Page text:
The Invention of the Veggie Burger
In the late 1970s and early 1980s, Sams and his brother Craig ran the vegetarian restaurant SEED in London. The brothers were inspired by Japanese cuisine—their menu featured ingredients like sesame, seaweed, and miso—and it was a hippie mecca. John Lennon and Yoko Ono were regulars; they loved the carrot nituke dish.
Buoyed by the success of SEED, the brothers founded a health food company to sell vegetarian food commercially. But even with the aura of Yoko Ono and John Lennon, the company struggled financially. So in 1982, Greg Sams started working on a vegetarian burger in an effort to save the company.
It wasn’t easy for the nearly lifelong vegetarian to mimic the taste of a burger, but after 6 months, he arrived at a recipe that used sesame seeds, rolled oats, wheat protein, soy protein, dried onion, and dried tomato. After considering names that included the ‘no-cow burger’, the ‘earthburger’, and the ‘sesame burger’, he settled on the ‘VegeBurger’. Sams thought this VegeBurger “tasted really good.”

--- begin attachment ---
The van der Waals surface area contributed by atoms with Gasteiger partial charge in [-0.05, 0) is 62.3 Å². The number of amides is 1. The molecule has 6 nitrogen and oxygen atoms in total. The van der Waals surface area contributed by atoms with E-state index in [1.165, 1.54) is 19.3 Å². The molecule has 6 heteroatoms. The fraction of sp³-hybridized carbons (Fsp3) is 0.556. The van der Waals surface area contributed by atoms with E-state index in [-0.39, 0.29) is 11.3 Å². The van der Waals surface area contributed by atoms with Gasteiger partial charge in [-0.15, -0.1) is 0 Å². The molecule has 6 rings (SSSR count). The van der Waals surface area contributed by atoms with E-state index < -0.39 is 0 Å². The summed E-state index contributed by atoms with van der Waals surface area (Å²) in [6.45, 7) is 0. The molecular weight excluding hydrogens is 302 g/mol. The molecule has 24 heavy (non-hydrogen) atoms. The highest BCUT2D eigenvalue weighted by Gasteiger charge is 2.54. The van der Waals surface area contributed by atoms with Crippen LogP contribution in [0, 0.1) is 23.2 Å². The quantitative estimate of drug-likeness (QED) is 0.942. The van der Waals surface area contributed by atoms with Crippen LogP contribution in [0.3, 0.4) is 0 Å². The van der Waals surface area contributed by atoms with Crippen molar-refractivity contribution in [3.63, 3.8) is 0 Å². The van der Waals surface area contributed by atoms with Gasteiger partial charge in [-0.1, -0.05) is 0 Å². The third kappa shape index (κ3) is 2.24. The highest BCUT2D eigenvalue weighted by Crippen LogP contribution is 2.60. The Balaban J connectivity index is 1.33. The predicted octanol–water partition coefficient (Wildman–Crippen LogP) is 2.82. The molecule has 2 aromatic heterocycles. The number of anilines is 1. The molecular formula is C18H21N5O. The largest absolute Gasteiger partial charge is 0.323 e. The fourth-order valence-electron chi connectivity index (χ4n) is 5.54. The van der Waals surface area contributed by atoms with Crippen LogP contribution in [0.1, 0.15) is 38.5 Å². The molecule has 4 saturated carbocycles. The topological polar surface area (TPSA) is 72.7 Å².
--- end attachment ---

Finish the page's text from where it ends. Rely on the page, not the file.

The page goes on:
The product was a hit. The first run of VegeBurgers sold out, and in 1988, Sams sold 13 million burgers. The brothers’ carrot nituke, presumably, remained popular among the small minority of London’s psychedelic and hippy scene. Even Yoko Ono’s endorsement couldn’t compete with the appeal of a Vegeburger.